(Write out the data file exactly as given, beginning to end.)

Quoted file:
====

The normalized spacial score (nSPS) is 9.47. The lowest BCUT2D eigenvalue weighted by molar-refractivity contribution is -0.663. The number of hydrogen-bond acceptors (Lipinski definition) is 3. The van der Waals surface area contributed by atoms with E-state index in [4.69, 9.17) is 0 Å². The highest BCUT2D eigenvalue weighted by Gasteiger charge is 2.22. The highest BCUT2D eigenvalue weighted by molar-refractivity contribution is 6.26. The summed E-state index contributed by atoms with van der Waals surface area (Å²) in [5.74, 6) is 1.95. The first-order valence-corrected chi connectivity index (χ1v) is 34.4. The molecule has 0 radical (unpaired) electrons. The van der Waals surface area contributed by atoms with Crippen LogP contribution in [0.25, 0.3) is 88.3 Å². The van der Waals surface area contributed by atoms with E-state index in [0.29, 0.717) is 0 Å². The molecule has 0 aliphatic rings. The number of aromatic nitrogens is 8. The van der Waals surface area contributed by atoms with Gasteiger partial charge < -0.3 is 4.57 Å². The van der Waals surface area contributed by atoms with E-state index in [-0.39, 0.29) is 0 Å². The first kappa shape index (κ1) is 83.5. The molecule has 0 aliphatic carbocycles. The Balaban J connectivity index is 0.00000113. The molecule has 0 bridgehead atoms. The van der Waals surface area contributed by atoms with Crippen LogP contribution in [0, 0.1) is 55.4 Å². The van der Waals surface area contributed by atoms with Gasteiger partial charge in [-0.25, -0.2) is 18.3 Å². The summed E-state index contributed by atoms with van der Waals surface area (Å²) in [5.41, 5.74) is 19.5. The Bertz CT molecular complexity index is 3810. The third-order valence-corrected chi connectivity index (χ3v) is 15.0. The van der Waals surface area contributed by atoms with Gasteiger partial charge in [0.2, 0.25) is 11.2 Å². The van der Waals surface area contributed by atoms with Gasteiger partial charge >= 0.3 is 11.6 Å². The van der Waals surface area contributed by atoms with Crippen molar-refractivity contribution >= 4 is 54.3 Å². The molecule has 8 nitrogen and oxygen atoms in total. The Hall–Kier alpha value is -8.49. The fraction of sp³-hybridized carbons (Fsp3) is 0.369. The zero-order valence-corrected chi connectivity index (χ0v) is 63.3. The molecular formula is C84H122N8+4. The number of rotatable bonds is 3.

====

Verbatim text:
The normalized spacial score (nSPS) is 9.47. The lowest BCUT2D eigenvalue weighted by molar-refractivity contribution is -0.663. The number of hydrogen-bond acceptors (Lipinski definition) is 3. The van der Waals surface area contributed by atoms with E-state index in [4.69, 9.17) is 0 Å². The highest BCUT2D eigenvalue weighted by Gasteiger charge is 2.22. The highest BCUT2D eigenvalue weighted by molar-refractivity contribution is 6.26. The summed E-state index contributed by atoms with van der Waals surface area (Å²) in [5.74, 6) is 1.95. The first-order valence-corrected chi connectivity index (χ1v) is 34.4. The molecule has 0 radical (unpaired) electrons. The van der Waals surface area contributed by atoms with Crippen LogP contribution in [0.25, 0.3) is 88.3 Å². The van der Waals surface area contributed by atoms with E-state index in [0.29, 0.717) is 0 Å². The molecule has 0 aliphatic rings. The number of aromatic nitrogens is 8. The van der Waals surface area contributed by atoms with Gasteiger partial charge < -0.3 is 4.57 Å². The van der Waals surface area contributed by atoms with E-state index in [-0.39, 0.29) is 0 Å². The first kappa shape index (κ1) is 83.5. The molecule has 0 aliphatic carbocycles. The Balaban J connectivity index is 0.00000113. The molecule has 0 bridgehead atoms. The van der Waals surface area contributed by atoms with Crippen LogP contribution in [0, 0.1) is 55.4 Å². The van der Waals surface area contributed by atoms with Gasteiger partial charge in [-0.25, -0.2) is 18.3 Å². The summed E-state index contributed by atoms with van der Waals surface area (Å²) in [5.41, 5.74) is 19.5. The Bertz CT molecular complexity index is 3810. The third-order valence-corrected chi connectivity index (χ3v) is 15.0. The van der Waals surface area contributed by atoms with Gasteiger partial charge in [0.2, 0.25) is 11.2 Å². The van der Waals surface area contributed by atoms with Gasteiger partial charge >= 0.3 is 11.6 Å². The van der Waals surface area contributed by atoms with Crippen molar-refractivity contribution >= 4 is 54.3 Å². The molecule has 8 nitrogen and oxygen atoms in total. The Hall–Kier alpha value is -8.49. The fraction of sp³-hybridized carbons (Fsp3) is 0.369. The zero-order valence-corrected chi connectivity index (χ0v) is 63.3. The molecular formula is C84H122N8+4. The number of rotatable bonds is 3.